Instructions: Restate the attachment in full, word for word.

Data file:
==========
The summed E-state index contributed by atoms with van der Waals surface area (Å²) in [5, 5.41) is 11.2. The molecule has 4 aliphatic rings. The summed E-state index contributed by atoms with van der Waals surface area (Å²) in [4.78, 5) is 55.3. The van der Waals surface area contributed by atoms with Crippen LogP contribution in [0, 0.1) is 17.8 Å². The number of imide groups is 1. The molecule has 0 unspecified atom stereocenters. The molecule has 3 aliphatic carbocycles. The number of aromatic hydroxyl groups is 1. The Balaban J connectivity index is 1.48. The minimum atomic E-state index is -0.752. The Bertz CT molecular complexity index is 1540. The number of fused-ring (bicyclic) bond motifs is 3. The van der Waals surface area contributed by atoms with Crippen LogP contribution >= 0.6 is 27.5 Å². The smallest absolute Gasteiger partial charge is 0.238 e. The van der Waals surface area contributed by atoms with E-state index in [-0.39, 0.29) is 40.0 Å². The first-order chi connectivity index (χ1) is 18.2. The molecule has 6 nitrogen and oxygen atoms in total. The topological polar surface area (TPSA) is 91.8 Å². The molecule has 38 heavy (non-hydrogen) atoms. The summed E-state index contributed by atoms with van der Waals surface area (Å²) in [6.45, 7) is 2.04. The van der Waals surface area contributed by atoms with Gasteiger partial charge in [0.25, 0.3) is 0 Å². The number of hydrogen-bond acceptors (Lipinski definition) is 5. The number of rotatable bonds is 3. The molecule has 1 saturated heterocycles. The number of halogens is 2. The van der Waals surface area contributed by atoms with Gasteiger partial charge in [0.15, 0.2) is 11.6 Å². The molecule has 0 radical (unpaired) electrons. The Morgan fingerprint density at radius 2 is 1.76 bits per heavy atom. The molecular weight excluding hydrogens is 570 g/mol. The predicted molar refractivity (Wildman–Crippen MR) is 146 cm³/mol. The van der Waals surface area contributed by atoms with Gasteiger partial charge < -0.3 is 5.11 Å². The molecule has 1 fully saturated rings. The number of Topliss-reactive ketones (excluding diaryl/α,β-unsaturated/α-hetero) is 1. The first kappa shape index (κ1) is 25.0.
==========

The summed E-state index contributed by atoms with van der Waals surface area (Å²) in [5, 5.41) is 11.2. The molecule has 4 aliphatic rings. The summed E-state index contributed by atoms with van der Waals surface area (Å²) in [4.78, 5) is 55.3. The van der Waals surface area contributed by atoms with Crippen LogP contribution in [0, 0.1) is 17.8 Å². The number of imide groups is 1. The molecule has 0 unspecified atom stereocenters. The molecule has 3 aliphatic carbocycles. The number of aromatic hydroxyl groups is 1. The Balaban J connectivity index is 1.48. The minimum atomic E-state index is -0.752. The Bertz CT molecular complexity index is 1540. The number of fused-ring (bicyclic) bond motifs is 3. The van der Waals surface area contributed by atoms with Crippen LogP contribution >= 0.6 is 27.5 Å². The smallest absolute Gasteiger partial charge is 0.238 e. The van der Waals surface area contributed by atoms with E-state index in [-0.39, 0.29) is 40.0 Å². The first-order chi connectivity index (χ1) is 18.2. The molecule has 6 nitrogen and oxygen atoms in total. The topological polar surface area (TPSA) is 91.8 Å². The molecule has 38 heavy (non-hydrogen) atoms. The summed E-state index contributed by atoms with van der Waals surface area (Å²) in [6.45, 7) is 2.04. The van der Waals surface area contributed by atoms with Gasteiger partial charge in [0.25, 0.3) is 0 Å². The number of hydrogen-bond acceptors (Lipinski definition) is 5. The number of rotatable bonds is 3. The molecule has 1 saturated heterocycles. The number of halogens is 2. The van der Waals surface area contributed by atoms with Gasteiger partial charge in [0.15, 0.2) is 11.6 Å². The molecule has 0 radical (unpaired) electrons. The Morgan fingerprint density at radius 2 is 1.76 bits per heavy atom. The molecular weight excluding hydrogens is 570 g/mol. The predicted molar refractivity (Wildman–Crippen MR) is 146 cm³/mol. The van der Waals surface area contributed by atoms with Gasteiger partial charge < -0.3 is 5.11 Å². The molecule has 1 fully saturated rings. The number of Topliss-reactive ketones (excluding diaryl/α,β-unsaturated/α-hetero) is 1. The first kappa shape index (κ1) is 25.0.